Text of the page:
It was hot last August and the waters of Lake Superior near Grand Marais, Minnesota, looked inviting. First, Lynne Buchanan’s son’s girlfriend and then Buchanan’s 55-pound labradoodle, Takoda, jumped in. Finally, Buchanan herself joined them. The water looked clear but she noticed debris floating toward the surface from the rocks on the bottom, stirred up by their splashing and paddling.

After the swim, Buchanan left Takoda with her son and went for a hike. A few hours later, she got a text: “Your dog is in total distress. Get home.” Takoda had run off into the woods and started vomiting. By the time Buchanan arrived, there was nothing more coming up. Takoda was foaming at the mouth and making desperate sounds. “I thought he was dying,” Buchanan says.

Microscopic view of algae
Toxic cyanobacteria can multiply in warm, stagnant, nutrient-rich water.
Elif Bayraktar
/
iStock.com

They drove the dog to a nearby vet who guessed it was a twisted stomach and sent them to another vet two hours away for surgery. The second vet said he could either euthanize Takoda or open him up to try to save him. The operation would cost $5,000. Buchanan said to go ahead. The dog’s stomach wasn’t twisted, but his spleen was swollen. The vet drained fluid from Takoda’s abdomen, and the dog recovered within a couple of days.

Though it can’t be confirmed, Buchanan suspects what sickened her otherwise healthy, young dog was toxic blue-green algae, known to scientists as cyanobacteria. In the rush to get Takoda treated, Buchanan didn’t take a sample of the water where they swam nor the muck stirred up from the bottom. But what happened to Takoda fits a pattern of dogs swimming in or playing near water then suddenly becoming very sick and even dying, says Dr. Barbara Hodges, director of advocacy and outreach for the Humane Society Veterinary Medical Association.

Researchers have tracked confirmed cyanobacteria poisonings of animals since 1878. Dogs are particularly susceptible because they drink water when they swim or play in muck on the shore then lick their wet coats. Toxic cyanobacteria can multiply in warm, stagnant, nutrient-rich water. The toxic blooms often appear blue or green, but can be other colors and can hide on pond and lake bottoms or shores. They’ve been identified in all 50 states and have occurred as far north as Finland and Alberta and Manitoba in Canada. And with the higher temperatures and droughts that accompany global warming, as well as increased nutrient runoff from lawns and farms, they appear to be on the rise, says Val Beasley, professor of veterinary, wildlife and ecological toxicology at Penn State.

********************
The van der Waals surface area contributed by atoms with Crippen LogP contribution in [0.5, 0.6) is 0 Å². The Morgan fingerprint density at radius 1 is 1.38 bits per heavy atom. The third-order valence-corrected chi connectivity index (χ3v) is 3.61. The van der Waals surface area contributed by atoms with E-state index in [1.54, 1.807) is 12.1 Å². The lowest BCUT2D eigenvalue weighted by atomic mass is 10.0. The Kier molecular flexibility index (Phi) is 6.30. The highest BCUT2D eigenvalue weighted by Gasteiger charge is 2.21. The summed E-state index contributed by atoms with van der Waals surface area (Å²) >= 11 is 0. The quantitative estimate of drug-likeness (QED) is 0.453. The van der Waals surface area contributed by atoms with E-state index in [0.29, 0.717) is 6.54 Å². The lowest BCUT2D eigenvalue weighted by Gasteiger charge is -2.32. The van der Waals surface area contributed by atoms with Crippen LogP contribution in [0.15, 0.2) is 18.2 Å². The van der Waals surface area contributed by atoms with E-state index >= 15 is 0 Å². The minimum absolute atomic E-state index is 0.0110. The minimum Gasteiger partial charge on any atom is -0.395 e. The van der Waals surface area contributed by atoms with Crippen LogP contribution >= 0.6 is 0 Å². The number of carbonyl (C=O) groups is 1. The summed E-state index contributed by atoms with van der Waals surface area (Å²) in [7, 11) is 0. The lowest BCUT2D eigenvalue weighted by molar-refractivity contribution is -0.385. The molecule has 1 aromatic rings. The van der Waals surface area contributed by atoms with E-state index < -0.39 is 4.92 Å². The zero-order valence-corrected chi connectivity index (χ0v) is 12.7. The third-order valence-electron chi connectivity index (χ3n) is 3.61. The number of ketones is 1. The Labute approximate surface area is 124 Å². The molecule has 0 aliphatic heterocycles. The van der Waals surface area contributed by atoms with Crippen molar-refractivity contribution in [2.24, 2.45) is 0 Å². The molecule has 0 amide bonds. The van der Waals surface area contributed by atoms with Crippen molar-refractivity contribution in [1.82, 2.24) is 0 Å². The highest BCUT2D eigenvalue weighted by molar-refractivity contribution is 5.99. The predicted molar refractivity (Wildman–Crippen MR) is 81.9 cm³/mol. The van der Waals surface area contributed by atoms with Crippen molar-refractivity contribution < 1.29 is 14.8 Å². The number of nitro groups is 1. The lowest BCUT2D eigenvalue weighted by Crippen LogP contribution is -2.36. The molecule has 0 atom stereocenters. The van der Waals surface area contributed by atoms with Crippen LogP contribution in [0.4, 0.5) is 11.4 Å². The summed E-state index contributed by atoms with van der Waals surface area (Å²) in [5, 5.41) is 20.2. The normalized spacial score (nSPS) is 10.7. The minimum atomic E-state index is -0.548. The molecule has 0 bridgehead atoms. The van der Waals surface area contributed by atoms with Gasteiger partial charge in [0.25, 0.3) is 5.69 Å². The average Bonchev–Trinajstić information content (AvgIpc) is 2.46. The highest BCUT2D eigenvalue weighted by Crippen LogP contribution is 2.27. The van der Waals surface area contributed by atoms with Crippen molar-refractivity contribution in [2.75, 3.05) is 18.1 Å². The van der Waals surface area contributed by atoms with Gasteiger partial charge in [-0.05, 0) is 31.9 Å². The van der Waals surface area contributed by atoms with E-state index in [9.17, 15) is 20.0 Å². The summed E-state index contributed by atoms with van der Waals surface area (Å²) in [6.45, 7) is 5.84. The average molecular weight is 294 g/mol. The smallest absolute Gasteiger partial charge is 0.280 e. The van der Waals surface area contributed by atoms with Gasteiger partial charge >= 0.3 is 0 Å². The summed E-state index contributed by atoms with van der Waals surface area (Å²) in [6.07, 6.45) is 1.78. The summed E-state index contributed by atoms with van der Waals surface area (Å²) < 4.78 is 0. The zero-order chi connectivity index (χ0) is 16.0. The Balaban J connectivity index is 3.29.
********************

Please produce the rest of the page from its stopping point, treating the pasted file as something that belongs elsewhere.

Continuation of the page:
A 2015 paper reported more than 100 confirmed dog deaths from toxic algae in the United States during the past 80 years. That is bound to be lower than the actual number, Beasley says. Some dogs may not be taken to a vet, and some animal owners may be unwilling to pay for analyses for toxins.

Last summer, Melissa Martin took her three dogs on a walk in Wilmington, North Carolina. They stopped at a pond with clear water. Martin’s labradoodle, Harpo, went in. Izzy and Abby, Martin’s two West Highland terriers, got dirty playing on the edge, attracted to something in the mud. When Harpo emerged he licked the muck off Izzy and Abby. All three developed seizures and were dead by the next morning. “It was a tragic, horrible, traumatic death,” says Martin, who many months later is still grieving.

Dog playing in water
One evening last August, Melissa Martin’s labradoodle Harpo (and West Highland terriers Abby and Izzy) played on the shore of a retaining pond in Wilmington, North Carolina. By the next morning, all three dogs were dead of apparent cyanobacteria poisoning.
Courtesy of Melissa Martin
West Highland terriers Abby and Izzy playing on the shore of a retaining pond in Wilmington, North Carolina
Abby and Izzy did not even enter the water, but they did come into contact with toxins in the mud at the pond’s edge.
Courtesy of Melissa Martin

Water from the pond was tested four days afterward and showed relatively low levels of a toxin, not enough to confirm that toxic algae caused the dogs’ deaths or to rule it out. (Cyanobacteria blooms can appear and disappear quickly.) Martin got the city to put up a sign at the pond warning of the danger. She continues to push for signs at other ponds and is working with vets to inform their clients about the risk.

Experts say the best way to protect dogs is to keep them away from outdoor bodies of water—ponds, lakes, sluggish rivers, even bird baths—especially in the summer. That means leashing dogs, says Hodges. “If you had a toddler, would you let your child run ahead of you on the trail [out of sight]?” she says. “Think of your dog that way.”


What to watch for

Signs of cyanobacteria poisoning include vomiting, diarrhea, excessive drooling, stumbling, stiffness, tremors, weakness, difficulty breathing and convulsions.

If your pet has swallowed blue-green algae—and especially if she develops these kinds of problems after exposure to water, mud or debris along the shore—rinse her coat off as soon as possible, call a vet to alert them to the emergency and rush your dog for medical treatment. If you can, collect a water sample. If tests confirm toxic cyanobacteria, officials can place a warning sign.

The fastest-acting toxins attack the nervous system and can kill dogs within 24 hours. Slower-acting toxins attack the liver and can kill within several days. 

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This story originally appeared in our award-winning magazine for members, All Animals. Get informative and inspiring content like this delivered right to your door.

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